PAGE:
Anthemis Nobilis. Chamomile. Roman Chamomile.

Botanical name: 

Nat. Ord. — Compositae, Senecionideae, or Asteraceae. Sex. Syst. — Syngenesia Superflua.


Description. — This is a herbaceous plant with a strong, perennial root, having long fibers. The sterns in a wild state are prostrate, in gardens more upright, from six to twelve inches long, branched, leafy, round, slender, hollow, furrowed, downy. The leaves are pale-green, bipinnate, sessile, with small, thread-like leaflets which are rather flat or channeled above, convex beneath, somewhat pubescent, acute, and generally divided into three segments. The flower- heads are terminal, solitary, rather larger than a daisy, with a convex yellow disk, and numerous white, spreading, or reflexed rays. The calyx is common to all the florets, of a hemispherical form, and composed of several small imbricated hairy scales, with thin, membranous edges. The receptacle is conical or convex, prominent, and furnished with rigid bristle-like paleae, one to each floret; the scales of (he receptacle do not appear till the florets of the disk are turned to one side, and the innermost are gradually narrowest. The florets of the ray are usually about eighteen, narrow, ligulate, white, spreading, three-toothed ; the disk florets are numerous, yellow, perfect, tubular, divided into five lobes. The stamens are five, very short. The ovary is obovate, and supports a slender style, with a bifid, reflexed stigma. The seeds are ovate, compressed, and slightly crowned.

History. — Chamomile is a native of Europe, and is extensively cultivated for medicinal purposes ; by cultivation the flowers become double, but the properties are not so great in these as in the single flowers, because the disk contains the virtues in the greatest degree. The flowers which are the whitest are the best ; the seeds yield a fixed oil by expression. As found in the shops, chamomile flowers are large, almost spherical, of a dull-white color, a fragrant odor, and a warmish, bitter, aromatic taste. By distillation they yield a volatile oil, at first of a pale, blue color, but which changes to yellow or brownish ; its stimulant properties depend on this oil, and a resin ; the tonic, on its bitter extractive ; it also contains a small quantity of tannin. Schendler has obtained from the flowers a volatile acid in minute proportion, much resembling valerianic acid. Water or alcohol extracts their virtues; boiling water extracts nearly one-fourth of their weight.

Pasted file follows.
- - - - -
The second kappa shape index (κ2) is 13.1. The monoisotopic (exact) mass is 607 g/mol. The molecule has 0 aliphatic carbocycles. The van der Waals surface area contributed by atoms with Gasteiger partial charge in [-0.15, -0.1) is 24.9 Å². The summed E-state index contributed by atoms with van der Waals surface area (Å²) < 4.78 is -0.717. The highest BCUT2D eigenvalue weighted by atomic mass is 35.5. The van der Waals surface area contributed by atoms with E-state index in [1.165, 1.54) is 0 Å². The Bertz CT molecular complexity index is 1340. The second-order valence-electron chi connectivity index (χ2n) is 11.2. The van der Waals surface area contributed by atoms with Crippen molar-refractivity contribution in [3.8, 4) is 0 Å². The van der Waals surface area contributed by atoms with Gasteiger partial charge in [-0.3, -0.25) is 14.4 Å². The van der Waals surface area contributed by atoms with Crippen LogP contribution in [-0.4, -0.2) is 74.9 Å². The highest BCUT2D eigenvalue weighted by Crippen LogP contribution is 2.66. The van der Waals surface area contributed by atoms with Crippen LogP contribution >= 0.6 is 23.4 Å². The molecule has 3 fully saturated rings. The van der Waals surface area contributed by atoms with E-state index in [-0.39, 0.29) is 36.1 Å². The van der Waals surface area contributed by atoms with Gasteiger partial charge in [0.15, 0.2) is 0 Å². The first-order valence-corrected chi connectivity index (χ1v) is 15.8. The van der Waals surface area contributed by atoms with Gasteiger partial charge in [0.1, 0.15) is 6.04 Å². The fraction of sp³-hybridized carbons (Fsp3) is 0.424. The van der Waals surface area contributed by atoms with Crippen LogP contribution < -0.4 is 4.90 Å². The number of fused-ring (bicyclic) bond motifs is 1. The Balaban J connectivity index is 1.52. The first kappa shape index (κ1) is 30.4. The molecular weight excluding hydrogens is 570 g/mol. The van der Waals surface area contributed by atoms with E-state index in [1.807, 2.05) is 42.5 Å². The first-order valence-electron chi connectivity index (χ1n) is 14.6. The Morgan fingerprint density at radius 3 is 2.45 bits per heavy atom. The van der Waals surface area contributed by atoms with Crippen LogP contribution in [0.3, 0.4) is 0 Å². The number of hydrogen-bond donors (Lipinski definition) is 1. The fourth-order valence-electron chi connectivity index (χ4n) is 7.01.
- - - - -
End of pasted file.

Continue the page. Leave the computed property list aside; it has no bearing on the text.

Properties and Uses. — In small doses tonic, and in large, emetic. Used in cold infusion in dyspepsia, and in all cases of weak or irritable stomach ; also in intermittent and typhus. A strong infusion, warm, and taken freely, acts as an emetic. The oil is carminative and antispasmodic. Used in flatulency, colic, cramp in the stomach, hysteria, nervous diseases, and in painful dysmenorrhea. Dose of the oil, five to fifteen drops, on sugar ; of extract, prepared in vacuo, which is the best form for internal administration, one to three grains. The flowers of the Matricaria Chamomilla, or German chamomile, possess similar properties to the anthemis, but are rarely used in this country, except by German practitioners.

Off. Prep. — Extractum Anthemidis ; Extractum Anthemidis Fluidum; Infusum Anthemidis ; Oleum Anthemidis ; Vinum Symphytii Compositum.

The American Eclectic Dispensatory, 1854, was written by John King, M. D.